At some point last year, I sent off Freedom of Information Act (FOIA) requests to a number of government agencies. I’d actually pretty much forgotten about it after getting form letters back from a number of agencies saying they had nothing on me – or at least, nothing they felt like releasing. Then, I got a padded mailer from the FBI yesterday. My FBI file had arrived! The contents were not what I was expecting. I don’t think I’m that terribly interesting to the government, but I have had the fortune/misfortune to have socialized with, dated, and befriended a number of wonderful people who definitely would be considered “interesting” to law enforcement. I was expecting a few pages about my friends and lovers, but what I found was that I was physically followed by a group of FBI agents for five days of my life when I was 18 and involved in organizing a protest/campaign.
The FBI released 436 pages of intelligence related to or about me, none of which dates later than 2002. 436 pages! Printed out, it would be almost a whole ream of paper. And the most exciting things contained within are reports of us doing things like making photocopies, buying beer, riding the bus, and eating at a restaurant. 99% of it is mundane or mildly creepy, 1% of it is hilarious, and I hope there is something to be learned. There are a ton of redactions. It reads like this a lot of the time:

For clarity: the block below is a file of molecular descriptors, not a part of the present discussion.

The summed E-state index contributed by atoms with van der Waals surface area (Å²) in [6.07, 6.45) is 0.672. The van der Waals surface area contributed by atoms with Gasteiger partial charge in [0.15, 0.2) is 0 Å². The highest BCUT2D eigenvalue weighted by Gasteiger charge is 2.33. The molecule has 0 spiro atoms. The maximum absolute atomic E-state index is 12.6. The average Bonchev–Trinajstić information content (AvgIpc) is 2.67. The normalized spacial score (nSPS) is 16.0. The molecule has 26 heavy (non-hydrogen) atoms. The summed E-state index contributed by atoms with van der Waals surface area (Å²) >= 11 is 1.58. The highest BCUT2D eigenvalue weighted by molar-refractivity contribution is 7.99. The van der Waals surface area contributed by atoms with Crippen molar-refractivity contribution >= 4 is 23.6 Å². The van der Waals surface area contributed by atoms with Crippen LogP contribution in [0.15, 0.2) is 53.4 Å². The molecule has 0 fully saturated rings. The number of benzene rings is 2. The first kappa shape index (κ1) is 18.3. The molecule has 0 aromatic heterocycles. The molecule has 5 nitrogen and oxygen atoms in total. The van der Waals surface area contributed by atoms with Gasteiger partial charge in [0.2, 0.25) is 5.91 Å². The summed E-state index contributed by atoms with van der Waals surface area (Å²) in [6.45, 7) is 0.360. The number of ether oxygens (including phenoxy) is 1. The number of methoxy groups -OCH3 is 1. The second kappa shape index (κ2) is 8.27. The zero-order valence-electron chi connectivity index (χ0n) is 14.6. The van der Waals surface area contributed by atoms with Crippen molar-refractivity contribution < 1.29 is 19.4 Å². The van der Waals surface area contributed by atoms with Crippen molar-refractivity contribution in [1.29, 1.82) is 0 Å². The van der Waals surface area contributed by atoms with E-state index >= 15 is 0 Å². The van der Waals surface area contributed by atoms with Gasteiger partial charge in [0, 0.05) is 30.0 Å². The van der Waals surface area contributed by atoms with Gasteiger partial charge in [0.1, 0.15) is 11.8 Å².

Here’s the story: myself and 10 or 11 other people (judging based on line spacing in redacted lists) were being spied upon as we organized a campaign that culminated in a protest. It ended up being a low-to-mid-level local protest event, got blurbs in the newspapers and TV that day, but will not be remembered by history books, which was about what we expected. None of us got arrested, no one destroyed any property, and as far as I know, no one planned to, either. (We were prepared for police aggression, and the group contained a number of street medics ready to deal with pepper spray.) It was the sort of thing activists do every month all around the world. There are repeated statements that basically say the FBI is not aware of anyone planning violent, destructive, or illegal acts, but since other protests have (notably the 1999 Seattle WTO), it’s best to keep tabs on everyone just in case. I’m not going to tell you exact details and name names of this one silly campaign, because that bit actually doesn’t matter. We were a small group of young poor activists living off cheap eats, lusty protester sex, and bitching about the system. We could have been anyone or anywhere. For the three days leading up to our protest, the day of, and the day after, we were being followed by a group of FBI agents who wrote down what we were doing and often took photos.